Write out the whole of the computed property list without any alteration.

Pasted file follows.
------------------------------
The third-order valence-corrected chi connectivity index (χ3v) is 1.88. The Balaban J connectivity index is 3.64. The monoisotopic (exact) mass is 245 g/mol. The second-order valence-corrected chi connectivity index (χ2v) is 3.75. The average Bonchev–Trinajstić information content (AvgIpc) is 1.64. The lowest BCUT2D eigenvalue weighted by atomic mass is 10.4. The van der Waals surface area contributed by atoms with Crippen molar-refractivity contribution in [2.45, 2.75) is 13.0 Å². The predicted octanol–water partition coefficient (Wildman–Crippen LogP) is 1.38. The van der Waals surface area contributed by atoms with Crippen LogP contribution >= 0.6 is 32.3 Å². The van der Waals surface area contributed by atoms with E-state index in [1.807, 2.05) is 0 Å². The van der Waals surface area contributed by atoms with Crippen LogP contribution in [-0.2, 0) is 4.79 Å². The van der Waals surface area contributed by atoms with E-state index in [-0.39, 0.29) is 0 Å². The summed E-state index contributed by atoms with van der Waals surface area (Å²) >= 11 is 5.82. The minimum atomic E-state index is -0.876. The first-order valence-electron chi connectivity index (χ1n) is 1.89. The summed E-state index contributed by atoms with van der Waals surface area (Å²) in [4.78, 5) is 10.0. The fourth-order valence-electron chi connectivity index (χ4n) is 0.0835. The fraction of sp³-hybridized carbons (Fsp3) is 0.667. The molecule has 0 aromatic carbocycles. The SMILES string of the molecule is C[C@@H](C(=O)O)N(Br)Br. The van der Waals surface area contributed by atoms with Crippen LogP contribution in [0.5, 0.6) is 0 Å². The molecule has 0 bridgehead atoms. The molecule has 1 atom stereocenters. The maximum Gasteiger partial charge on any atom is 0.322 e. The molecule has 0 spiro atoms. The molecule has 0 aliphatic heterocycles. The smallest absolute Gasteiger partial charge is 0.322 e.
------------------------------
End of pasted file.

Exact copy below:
The third-order valence-corrected chi connectivity index (χ3v) is 1.88. The Balaban J connectivity index is 3.64. The monoisotopic (exact) mass is 245 g/mol. The second-order valence-corrected chi connectivity index (χ2v) is 3.75. The average Bonchev–Trinajstić information content (AvgIpc) is 1.64. The lowest BCUT2D eigenvalue weighted by atomic mass is 10.4. The van der Waals surface area contributed by atoms with Crippen molar-refractivity contribution in [2.45, 2.75) is 13.0 Å². The predicted octanol–water partition coefficient (Wildman–Crippen LogP) is 1.38. The van der Waals surface area contributed by atoms with Crippen LogP contribution >= 0.6 is 32.3 Å². The van der Waals surface area contributed by atoms with E-state index in [1.807, 2.05) is 0 Å². The van der Waals surface area contributed by atoms with Crippen LogP contribution in [-0.2, 0) is 4.79 Å². The van der Waals surface area contributed by atoms with E-state index in [-0.39, 0.29) is 0 Å². The summed E-state index contributed by atoms with van der Waals surface area (Å²) >= 11 is 5.82. The minimum atomic E-state index is -0.876. The first-order valence-electron chi connectivity index (χ1n) is 1.89. The summed E-state index contributed by atoms with van der Waals surface area (Å²) in [4.78, 5) is 10.0. The fourth-order valence-electron chi connectivity index (χ4n) is 0.0835. The fraction of sp³-hybridized carbons (Fsp3) is 0.667. The molecule has 0 aromatic carbocycles. The SMILES string of the molecule is C[C@@H](C(=O)O)N(Br)Br. The van der Waals surface area contributed by atoms with Crippen LogP contribution in [0.5, 0.6) is 0 Å². The molecule has 0 bridgehead atoms. The molecule has 1 atom stereocenters. The maximum Gasteiger partial charge on any atom is 0.322 e. The molecule has 0 spiro atoms. The molecule has 0 aliphatic heterocycles. The smallest absolute Gasteiger partial charge is 0.322 e.